Behind the Spin

As with all NFL teams, Berea has been talking in glowing terms about their top draft picks in 2003. And why not? With the team jettisoning Dave Wohlabaugh and all three starting linebackers, the Browns and their fans hope that Jeff Faine and Chaun Thompson will be able to step in quickly. <P>But is it genuine excitement or just spin we're hearing? Lane Adkins finds out...

The hoopla surrounding the Browns quarterback school and mini-camps was about the quarterback situation. Who was throwing the ball better... what quarterback looked better than the other.... one quarterback threw passes that wobbled... the other was throwing interceptions.

And so on.

What was almost forgotten was the play and growth of the seven rookie players the team selected in the 2003 NFL College player draft.

From the Browns first selection Jeff Faine, the aggressive center from Notre Dame, to Antonio Garay, the high-motor defensive lineman from Boston College picked in the sixth-round of the draft, they were all on the field, and in some cases taking their lumps learning the pro-game.

The team likes to issue statements to the press and, naturally, tries to create the most positive spin that it can. Sometimes it is difficult to poke through the PR to get at what members of the organization are really thinking.

We have had the opportunity to speak anonymously (unfortunately, we have to go this route, but some guys like it this way, so we let them twist our collective arms at BerniesInsiders) with a high-ranking official from the organization to gain some insight on the growth and performance of the Browns top-two rookies selected in the 2003 draft. What we are finding, even under the cover of anonymity, is that there is genuine excitement in the halls of Berea about the team's top selections.

"Jeff Faine will compete for the starting center spot on the offensive line. What he brings is a tremendous work ethic, great knowledge of the game, and he is very technically sound. He'll definitely provide us with a push and consistent presence within the interior of our offensive line," the team official said. "Furthermore, from what we saw on film to what we have viewed of him in the weight-room and on the field, we believe that we got a steal of a player with the 21st selection in the draft."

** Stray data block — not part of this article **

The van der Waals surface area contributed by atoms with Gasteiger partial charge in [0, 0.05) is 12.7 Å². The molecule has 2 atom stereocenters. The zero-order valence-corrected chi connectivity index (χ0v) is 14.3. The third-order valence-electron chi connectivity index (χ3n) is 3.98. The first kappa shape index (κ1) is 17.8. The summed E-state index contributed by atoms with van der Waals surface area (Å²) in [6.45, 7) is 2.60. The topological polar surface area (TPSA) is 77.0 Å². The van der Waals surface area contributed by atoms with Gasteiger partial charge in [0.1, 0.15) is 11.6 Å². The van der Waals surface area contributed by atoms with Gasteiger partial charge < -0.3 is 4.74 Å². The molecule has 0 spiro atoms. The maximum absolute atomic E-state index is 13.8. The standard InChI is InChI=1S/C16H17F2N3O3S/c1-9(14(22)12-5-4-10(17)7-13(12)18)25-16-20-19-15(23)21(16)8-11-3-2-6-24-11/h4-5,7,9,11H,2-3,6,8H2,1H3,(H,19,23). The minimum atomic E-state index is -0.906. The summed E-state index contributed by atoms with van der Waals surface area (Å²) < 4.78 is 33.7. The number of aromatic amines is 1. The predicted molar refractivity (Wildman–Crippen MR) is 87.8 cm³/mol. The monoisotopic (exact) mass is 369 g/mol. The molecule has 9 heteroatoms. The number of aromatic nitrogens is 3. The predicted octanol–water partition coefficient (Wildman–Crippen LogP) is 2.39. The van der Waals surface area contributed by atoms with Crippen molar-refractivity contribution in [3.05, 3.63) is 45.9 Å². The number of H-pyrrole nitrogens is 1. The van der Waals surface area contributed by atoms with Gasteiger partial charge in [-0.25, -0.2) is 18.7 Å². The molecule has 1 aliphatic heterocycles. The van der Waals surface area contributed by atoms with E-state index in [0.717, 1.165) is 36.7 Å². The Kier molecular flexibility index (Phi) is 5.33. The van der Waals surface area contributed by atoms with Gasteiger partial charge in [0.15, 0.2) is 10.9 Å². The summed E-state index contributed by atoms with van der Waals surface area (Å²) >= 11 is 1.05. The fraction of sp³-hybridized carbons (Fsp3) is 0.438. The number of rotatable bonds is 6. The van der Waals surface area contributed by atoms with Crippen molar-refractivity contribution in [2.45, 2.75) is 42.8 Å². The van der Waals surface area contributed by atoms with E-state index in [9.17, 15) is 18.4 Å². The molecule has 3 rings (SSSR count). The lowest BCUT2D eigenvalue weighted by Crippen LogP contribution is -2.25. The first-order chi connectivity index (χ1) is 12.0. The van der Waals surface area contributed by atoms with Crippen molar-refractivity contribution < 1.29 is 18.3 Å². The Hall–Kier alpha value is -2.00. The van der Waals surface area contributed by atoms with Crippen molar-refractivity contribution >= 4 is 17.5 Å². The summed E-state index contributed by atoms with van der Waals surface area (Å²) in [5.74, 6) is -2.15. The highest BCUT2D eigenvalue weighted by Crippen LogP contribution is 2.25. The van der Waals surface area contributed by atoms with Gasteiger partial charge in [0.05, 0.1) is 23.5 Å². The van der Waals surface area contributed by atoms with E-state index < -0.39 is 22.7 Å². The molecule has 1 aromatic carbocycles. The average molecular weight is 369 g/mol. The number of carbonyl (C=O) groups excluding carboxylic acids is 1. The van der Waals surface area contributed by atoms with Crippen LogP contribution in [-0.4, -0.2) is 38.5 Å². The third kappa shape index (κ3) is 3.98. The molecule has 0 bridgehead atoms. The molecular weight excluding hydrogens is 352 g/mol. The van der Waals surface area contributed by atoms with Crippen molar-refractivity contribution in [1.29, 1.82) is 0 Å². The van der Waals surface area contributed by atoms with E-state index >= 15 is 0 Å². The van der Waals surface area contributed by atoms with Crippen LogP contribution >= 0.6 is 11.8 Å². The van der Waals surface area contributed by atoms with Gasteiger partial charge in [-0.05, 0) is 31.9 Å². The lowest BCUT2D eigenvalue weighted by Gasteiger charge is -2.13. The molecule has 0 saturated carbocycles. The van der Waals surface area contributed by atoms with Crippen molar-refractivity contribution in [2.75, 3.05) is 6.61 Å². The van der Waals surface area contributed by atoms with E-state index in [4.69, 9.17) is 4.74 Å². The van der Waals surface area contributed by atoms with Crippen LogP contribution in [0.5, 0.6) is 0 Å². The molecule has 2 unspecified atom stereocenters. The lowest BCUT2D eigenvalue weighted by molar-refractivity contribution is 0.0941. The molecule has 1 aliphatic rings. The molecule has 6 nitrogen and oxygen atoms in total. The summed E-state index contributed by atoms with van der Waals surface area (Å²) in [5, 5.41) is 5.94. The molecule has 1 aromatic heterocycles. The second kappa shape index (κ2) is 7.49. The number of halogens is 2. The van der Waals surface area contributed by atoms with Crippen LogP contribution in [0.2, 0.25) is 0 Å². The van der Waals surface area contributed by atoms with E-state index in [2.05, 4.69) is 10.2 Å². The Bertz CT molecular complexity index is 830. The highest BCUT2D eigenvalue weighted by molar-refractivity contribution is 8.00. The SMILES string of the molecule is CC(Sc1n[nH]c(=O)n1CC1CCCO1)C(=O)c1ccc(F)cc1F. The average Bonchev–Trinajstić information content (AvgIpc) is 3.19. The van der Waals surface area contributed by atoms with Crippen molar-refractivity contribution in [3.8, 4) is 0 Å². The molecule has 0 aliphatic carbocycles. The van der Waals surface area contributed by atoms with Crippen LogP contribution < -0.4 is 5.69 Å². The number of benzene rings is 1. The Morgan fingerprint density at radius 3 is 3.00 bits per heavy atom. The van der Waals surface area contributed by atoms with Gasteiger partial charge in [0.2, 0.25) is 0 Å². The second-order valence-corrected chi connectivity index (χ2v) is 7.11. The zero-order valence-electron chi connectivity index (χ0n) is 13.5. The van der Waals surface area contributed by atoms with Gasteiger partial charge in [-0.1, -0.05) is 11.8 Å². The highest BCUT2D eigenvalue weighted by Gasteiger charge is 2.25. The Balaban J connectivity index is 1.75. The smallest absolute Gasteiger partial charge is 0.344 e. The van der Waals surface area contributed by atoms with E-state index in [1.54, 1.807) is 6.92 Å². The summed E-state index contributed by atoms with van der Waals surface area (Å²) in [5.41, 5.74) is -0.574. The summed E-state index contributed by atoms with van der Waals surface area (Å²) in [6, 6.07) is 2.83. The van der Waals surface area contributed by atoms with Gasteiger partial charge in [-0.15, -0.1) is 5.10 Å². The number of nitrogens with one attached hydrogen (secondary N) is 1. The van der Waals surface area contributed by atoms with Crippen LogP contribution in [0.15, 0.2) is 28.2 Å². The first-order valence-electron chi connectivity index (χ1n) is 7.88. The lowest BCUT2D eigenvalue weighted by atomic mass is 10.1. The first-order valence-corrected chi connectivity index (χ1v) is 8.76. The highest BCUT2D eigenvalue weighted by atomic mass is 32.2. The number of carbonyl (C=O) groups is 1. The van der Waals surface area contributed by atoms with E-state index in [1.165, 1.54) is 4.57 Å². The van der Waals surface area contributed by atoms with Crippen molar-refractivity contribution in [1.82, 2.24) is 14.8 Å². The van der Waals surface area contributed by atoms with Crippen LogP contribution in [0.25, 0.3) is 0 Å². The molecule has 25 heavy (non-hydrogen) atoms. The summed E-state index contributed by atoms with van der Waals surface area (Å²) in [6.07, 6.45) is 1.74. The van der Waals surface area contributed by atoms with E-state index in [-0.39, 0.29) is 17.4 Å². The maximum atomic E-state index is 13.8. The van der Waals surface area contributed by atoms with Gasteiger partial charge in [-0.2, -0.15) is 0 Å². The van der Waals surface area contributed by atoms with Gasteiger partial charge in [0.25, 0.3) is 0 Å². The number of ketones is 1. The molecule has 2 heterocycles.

When the Browns selected Chaun Thompson, a linebacker from West Texas A&M, many fans (the ones who hadn't been reading, at least) wondered who he was. Coming from a small school, Thompson was touted to be a player with tremendous speed and quickness, but one who had played against weak competition in college.

"Chaun (Thompson) has come a long way in the short time that he has been here. His athletic skills are just huge, there is not anything physically on the field that he can not do. From rushing the quarterback to covering a back or tight-end in coverage, he has the speed to do it," the official said. "Now, getting him to work instinctively within the defensive scheme will be his toughest challenge. Getting a young player to react rather than having to think every play through is what separates the best from the average player, or a player that does not make it in the game."

"In the case of Chaun, he is in that learning period. There will be a time when the game comes to him and when it does he can be something special."

Obviously, the Browns are high on the athletic talent of Thompson and his college coach at West Texas A&M had a few words about his popular pupil as well:

"Chaun will be as good as he wants to be. He is the best athlete that I ever have coached, and he has grown to be a very good young man," Ronnie Jones said. "He takes coaching well, wants to learn, and has the fire inside for greatness. If he were at a bigger school that received national recognition, he would have easily been a first round draft pick."

The Browns believe that Thompson will be the real deal.

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